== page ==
Working on a new interpreter, having difficulty


I’m working on a new interpreter to learn Crystal, and I’m running into a problem. I figured a first good step would be to disassemble stories first, and match the venerable txd’s output.

However, I can’t seem to find the conditions to detect where code ends and text starts. My conditions for the end of a routine are:

  • a decode error
  • a return opcode, no further jumps, and valid routine byte after (byte with a number in the 0-15 range)
  • if on an “unreachable” instruction, a return opcode with a zero byte after
  • if on an “unreachable” instruction, a return opcode with a valid ZSCII string after
  • when static strings begin (easy, only known on V6 and up)

However, several Infocom files do not match any of these, and even checking for a ZSCII string is flimsy because everything is a valid ZSCII string :confused: (right now, I check if it starts with an upcase, which does not cover all cases). I’m at my wit’s end, here - how can txd reliably know where code ends on V5 and less?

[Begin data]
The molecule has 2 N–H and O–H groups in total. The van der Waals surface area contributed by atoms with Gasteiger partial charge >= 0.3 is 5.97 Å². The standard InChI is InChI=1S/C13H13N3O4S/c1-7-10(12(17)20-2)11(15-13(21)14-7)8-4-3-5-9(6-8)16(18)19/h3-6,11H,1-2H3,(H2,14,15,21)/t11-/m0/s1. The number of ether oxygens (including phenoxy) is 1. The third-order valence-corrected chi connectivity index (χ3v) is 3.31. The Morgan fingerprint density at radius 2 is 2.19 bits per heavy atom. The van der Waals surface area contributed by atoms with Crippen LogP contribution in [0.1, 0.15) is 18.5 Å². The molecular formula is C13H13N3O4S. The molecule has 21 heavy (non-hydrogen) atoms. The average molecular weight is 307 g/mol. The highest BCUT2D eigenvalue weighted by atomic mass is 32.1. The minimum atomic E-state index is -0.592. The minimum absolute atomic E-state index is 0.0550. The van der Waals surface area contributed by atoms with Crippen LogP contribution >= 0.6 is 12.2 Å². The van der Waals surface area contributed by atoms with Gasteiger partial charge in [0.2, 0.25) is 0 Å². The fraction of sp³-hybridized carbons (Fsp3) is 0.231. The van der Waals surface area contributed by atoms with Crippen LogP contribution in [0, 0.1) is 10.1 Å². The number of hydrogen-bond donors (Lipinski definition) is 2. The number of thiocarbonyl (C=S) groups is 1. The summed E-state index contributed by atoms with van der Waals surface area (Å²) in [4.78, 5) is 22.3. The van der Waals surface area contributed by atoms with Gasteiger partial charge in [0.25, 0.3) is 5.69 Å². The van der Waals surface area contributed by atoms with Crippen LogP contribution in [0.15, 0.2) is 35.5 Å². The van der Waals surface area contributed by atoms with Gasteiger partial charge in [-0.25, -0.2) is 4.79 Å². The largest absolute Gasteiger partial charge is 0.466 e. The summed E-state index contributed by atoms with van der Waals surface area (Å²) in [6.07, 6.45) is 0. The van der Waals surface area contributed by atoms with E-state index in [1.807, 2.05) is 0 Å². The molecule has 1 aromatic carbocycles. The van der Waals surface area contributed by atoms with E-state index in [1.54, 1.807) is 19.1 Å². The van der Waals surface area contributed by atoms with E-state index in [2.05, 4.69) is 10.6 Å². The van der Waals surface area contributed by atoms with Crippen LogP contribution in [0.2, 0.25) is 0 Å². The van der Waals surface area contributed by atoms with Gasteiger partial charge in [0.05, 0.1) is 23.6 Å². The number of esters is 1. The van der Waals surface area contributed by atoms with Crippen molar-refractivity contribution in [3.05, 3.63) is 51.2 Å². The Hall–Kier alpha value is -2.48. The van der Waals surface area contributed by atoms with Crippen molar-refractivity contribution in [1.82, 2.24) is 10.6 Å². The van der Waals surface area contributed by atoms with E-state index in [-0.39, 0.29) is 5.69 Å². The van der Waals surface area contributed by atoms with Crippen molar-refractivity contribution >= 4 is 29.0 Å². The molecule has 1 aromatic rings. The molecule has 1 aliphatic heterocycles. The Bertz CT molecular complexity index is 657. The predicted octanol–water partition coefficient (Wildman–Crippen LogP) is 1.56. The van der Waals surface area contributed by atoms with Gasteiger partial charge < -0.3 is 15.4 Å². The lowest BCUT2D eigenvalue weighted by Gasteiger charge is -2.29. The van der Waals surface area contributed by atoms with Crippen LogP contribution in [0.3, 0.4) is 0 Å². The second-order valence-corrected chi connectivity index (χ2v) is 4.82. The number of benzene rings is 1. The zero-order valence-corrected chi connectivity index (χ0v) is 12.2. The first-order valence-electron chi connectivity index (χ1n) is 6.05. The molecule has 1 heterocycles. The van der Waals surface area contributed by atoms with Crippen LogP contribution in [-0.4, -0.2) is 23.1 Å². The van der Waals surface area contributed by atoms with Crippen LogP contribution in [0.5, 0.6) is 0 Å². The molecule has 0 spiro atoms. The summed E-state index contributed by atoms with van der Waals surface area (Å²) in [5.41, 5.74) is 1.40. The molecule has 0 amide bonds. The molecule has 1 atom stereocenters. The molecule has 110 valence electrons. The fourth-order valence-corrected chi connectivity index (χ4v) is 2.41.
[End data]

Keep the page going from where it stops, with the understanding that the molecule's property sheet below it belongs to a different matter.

Thanks for any help!

There is no guaranteed way to know where a function ends. (I don’t know what rule txd uses.) To be completely general, strings and functions could be mixed in high memory.

The interpreter only needs to be able to execute code (or print text) starting at a given address.

The spec notes

I realise there’s no “easy” way of doing it, but txd manages to do it somehow. Just thought someone knew of the heuristic used there.

The goals of a disassembler are different to an interpreter. An interpreter will always know how to interpret a memory block because the previous bit of bytecode tells it what to do with it. I don’t know how txd works but it may only detect text that is printed from routines.

txd finds strings both in code and in the string section, but it’s possible that it misses some of them in some game files. I’m certain that it uses heuristics tuned to Infocom and Inform-generated files. You’d have to look at its source code to see what they are, though.